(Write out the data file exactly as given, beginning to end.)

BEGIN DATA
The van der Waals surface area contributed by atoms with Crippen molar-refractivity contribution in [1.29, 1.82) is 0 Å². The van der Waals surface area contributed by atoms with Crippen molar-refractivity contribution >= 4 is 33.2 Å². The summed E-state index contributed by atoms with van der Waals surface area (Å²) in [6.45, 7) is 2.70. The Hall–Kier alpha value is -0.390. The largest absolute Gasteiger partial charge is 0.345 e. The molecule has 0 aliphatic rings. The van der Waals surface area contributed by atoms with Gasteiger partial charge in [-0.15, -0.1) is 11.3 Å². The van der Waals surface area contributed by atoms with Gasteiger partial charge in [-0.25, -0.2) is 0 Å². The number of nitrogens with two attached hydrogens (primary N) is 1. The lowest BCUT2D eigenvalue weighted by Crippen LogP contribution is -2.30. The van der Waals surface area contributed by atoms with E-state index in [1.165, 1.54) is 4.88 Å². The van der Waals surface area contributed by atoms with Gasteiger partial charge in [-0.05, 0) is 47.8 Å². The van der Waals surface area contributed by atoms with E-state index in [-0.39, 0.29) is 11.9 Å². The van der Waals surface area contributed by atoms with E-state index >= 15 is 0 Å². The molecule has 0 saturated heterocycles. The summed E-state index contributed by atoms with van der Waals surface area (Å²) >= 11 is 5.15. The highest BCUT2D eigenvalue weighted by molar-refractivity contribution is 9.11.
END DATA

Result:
The van der Waals surface area contributed by atoms with Crippen molar-refractivity contribution in [1.29, 1.82) is 0 Å². The van der Waals surface area contributed by atoms with Crippen molar-refractivity contribution >= 4 is 33.2 Å². The summed E-state index contributed by atoms with van der Waals surface area (Å²) in [6.45, 7) is 2.70. The Hall–Kier alpha value is -0.390. The largest absolute Gasteiger partial charge is 0.345 e. The molecule has 0 aliphatic rings. The van der Waals surface area contributed by atoms with Gasteiger partial charge in [-0.15, -0.1) is 11.3 Å². The van der Waals surface area contributed by atoms with Gasteiger partial charge in [-0.25, -0.2) is 0 Å². The number of nitrogens with two attached hydrogens (primary N) is 1. The lowest BCUT2D eigenvalue weighted by Crippen LogP contribution is -2.30. The van der Waals surface area contributed by atoms with E-state index in [1.165, 1.54) is 4.88 Å². The van der Waals surface area contributed by atoms with Gasteiger partial charge in [-0.05, 0) is 47.8 Å². The van der Waals surface area contributed by atoms with E-state index in [-0.39, 0.29) is 11.9 Å². The van der Waals surface area contributed by atoms with E-state index >= 15 is 0 Å². The molecule has 0 saturated heterocycles. The summed E-state index contributed by atoms with van der Waals surface area (Å²) >= 11 is 5.15. The highest BCUT2D eigenvalue weighted by molar-refractivity contribution is 9.11.